How Garcia can reinvigorate Roma
Roma have already had one go at aping the Barcelona recipe for success. Having seen the stewardship of Luis Enrique, the brave first appointment of the Di Benedetto era, fizzle out, they will hope the second attempt is a touch more successful.
Rudi Garcia is not directly hewn from the Catalan club's culture like Enrique, but he is most certainly on the same wavelength when it comes to footballing philosophy. Influential magazine France Football took to referring to the side Garcia built at Lille as a "Mini-Barca", with their attacking verve and movement at its prime shaped in a loose 4-3-3. By the second half of his fourth season in charge, Garcia even flirted with using his star man Eden Hazard as a false nine, to compensate for the departure of Moussa Sow.
Garcia really authored a revolution on the playing side at Lille, and his new paymasters at Roma will hope he can do the same in the Italian capital. His predecessor Claude Puel had done a magnificent job on limited resources, lifting his squad into the Champions League in successive years. Yet Garcia's project was more ambitious and, well, just more fun. A keen rock guitarist in his spare time, the coach got his side to move with a bit of swagger, and to truly express themselves. After Puel's austere outlook, Lille's players appeared liberated under Garcia.
Garcia inspired such a cult of personality that the squad's faux-Bond villain matchday get-ups of blazer and rollneck sweater made it look as if his players - including the esteemed likes of Eden Hazard and Joe Cole - were little brothers copying him. He convinced Cole to turn his back on the Premier League, to the surprise of much of England's media, in selling him a vision of a style of play that appealed to the playmaker's artistic side, and made Cole believe his game could develop anew, even at 30. Garcia did likewise in persuading the highly-rated France winger Dimitri Payet to reject a move to Paris Saint-Germain in favour of joining Les Dogues.
Reinforcements had been necessary immediately after the stunning league and cup double win in 2011. As is normal with a club of Lille's size, success was swiftly followed by a splintering of the team that Rudi built, with Yohan Cabaye, Gervinho and Adil Rami heading out the exit door with the red and white ribbons still tied to the trophies.
The hope will be that in Serie A, Garcia will have the resources to retain the best elements of his squad, as well as the time to let his ideas take root in the Eternal City. It already seems he will be well backed by president James Pallotta, and the coach apparently hopes to take one of his old charges with him, the accomplished, €15 million-rated young left-back Lucas Digne.
Those links run deep - Garcia had also been a player at Lille for six years - but his "historic" contribution to the club as a coach (as president Michel Seydoux described it this week) was almost truncated. He was fired in June 2009 after his first season at the club - in which he had led Lille to fifth place and Europa League qualification - after the coach fell out with general manager Xavier Thuillot over the club's direction. A number of first-teamers complained to the board and a couple of hundred fans gathered outside the club's administrative offices to protest the decision. Seydoux reacted, re-hiring Garcia a fortnight later and sacking Thuillot instead.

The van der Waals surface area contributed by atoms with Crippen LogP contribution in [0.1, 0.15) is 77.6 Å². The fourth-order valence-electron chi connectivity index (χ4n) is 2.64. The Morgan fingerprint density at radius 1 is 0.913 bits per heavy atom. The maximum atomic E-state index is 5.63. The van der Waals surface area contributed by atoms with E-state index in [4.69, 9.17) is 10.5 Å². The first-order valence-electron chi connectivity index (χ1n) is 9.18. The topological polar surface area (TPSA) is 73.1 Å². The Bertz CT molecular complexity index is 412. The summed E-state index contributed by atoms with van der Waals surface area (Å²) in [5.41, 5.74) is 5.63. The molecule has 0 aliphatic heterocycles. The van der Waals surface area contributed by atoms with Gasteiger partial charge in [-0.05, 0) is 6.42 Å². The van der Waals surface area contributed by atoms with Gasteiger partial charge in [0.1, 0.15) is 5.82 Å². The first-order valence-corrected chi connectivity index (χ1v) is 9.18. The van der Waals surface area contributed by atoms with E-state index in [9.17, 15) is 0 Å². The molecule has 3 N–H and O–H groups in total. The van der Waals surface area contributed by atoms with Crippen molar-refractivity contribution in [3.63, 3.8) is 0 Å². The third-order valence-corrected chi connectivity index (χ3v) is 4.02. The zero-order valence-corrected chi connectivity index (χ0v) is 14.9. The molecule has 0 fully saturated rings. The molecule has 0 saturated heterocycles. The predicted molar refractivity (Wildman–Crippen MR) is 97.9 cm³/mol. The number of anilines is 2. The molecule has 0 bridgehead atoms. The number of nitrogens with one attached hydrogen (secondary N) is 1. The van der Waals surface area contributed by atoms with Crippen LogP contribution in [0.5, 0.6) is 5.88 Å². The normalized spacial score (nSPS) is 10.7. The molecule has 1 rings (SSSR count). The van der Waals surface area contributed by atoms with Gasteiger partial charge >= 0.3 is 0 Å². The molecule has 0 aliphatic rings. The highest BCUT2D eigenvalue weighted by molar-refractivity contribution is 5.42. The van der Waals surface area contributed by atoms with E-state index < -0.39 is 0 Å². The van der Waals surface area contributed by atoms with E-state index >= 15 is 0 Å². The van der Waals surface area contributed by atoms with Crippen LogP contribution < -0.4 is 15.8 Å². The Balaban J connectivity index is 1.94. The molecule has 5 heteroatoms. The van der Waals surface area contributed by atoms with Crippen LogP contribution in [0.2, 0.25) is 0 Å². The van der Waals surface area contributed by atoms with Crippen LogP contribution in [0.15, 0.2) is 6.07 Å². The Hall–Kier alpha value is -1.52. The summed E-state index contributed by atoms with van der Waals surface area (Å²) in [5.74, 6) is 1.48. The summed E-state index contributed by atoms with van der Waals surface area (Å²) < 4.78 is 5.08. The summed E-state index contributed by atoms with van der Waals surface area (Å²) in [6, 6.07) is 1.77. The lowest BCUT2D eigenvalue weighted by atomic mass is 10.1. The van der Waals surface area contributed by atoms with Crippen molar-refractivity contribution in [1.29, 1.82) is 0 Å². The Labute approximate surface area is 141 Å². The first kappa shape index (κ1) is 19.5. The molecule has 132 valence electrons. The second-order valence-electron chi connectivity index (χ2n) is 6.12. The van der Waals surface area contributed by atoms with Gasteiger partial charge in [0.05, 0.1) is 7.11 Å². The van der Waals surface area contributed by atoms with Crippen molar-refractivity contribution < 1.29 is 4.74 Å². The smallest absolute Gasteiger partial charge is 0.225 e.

If that fall-out really had been the end for Garcia at Lille, it's odds on he would have slipped back into the rank and file of the managerial game in France, and that he wouldn't be here now. The more interesting aspect of that tale, however, is that it is an illustration of his hard-headedness, despite an open, media-friendly exterior. Garcia dares to take whatever decisions are necessary in order to get the job done.
Just ask his former charges Benoit Pedretti and Nolan Roux, well-regarded but dropped when he felt the team needed a switch in impetus - or when he felt they simply weren't pulling their weight. "I haven't liked Nolan's last few appearances as substitute at all," said Garcia after dropping him from the squad in February. "This decision should serve as a lesson to him."
This is exactly the kind of situation in which Garcia will require strong backing at the Stadio Olimpico. Putting Tulio De Melo or Franck Beria's noses out of joint is one thing; upsetting Francesco Totti or Daniele De Rossi is quite another entirely. Those at Roma clearly feel he will have the clout to govern as he sees fit, with sporting director Walter Sabatini thought to be the major catalyst behind choosing Garcia ahead of the more recognised name (certainly in Italy) of Laurent Blanc.
The other side of Garcia's good cop, bad cop routine is that while requiring high standards and full commitment, he is protective of his players and nurtures them, inspiring genuine loyalty. When then-Belgium coach Georges Leekens questioned Hazard's professionalism and banned the forward from the national team squad in 2011, Garcia quickly - and very publically - leapt to his man's defence. Hazard responded with a series of superhuman performances that kept Lille in with a shout of an improbable title retention until 2011-12's penultimate weekend.
Garcia will need to build similar bonds with key players in the Giallorossi dressing room pretty quickly. Pablo Daniel Osvaldo could be an early beneficiary after his recent disciplinary problems - the new boss likes to play with a combative centre-forward with wide players moving around him, so he may be key.
Yet as much as the way is fraught with danger for Garcia, it is also paved with opportunity. With money short and a cycle of success coming to an end, it was his time to leave Lille. Now this keen student of tactics will get to put his wares to use in a country that never stops discussing them. Time will tell if Garcia's Italian sojourn is to become a legacy or a mere secondment.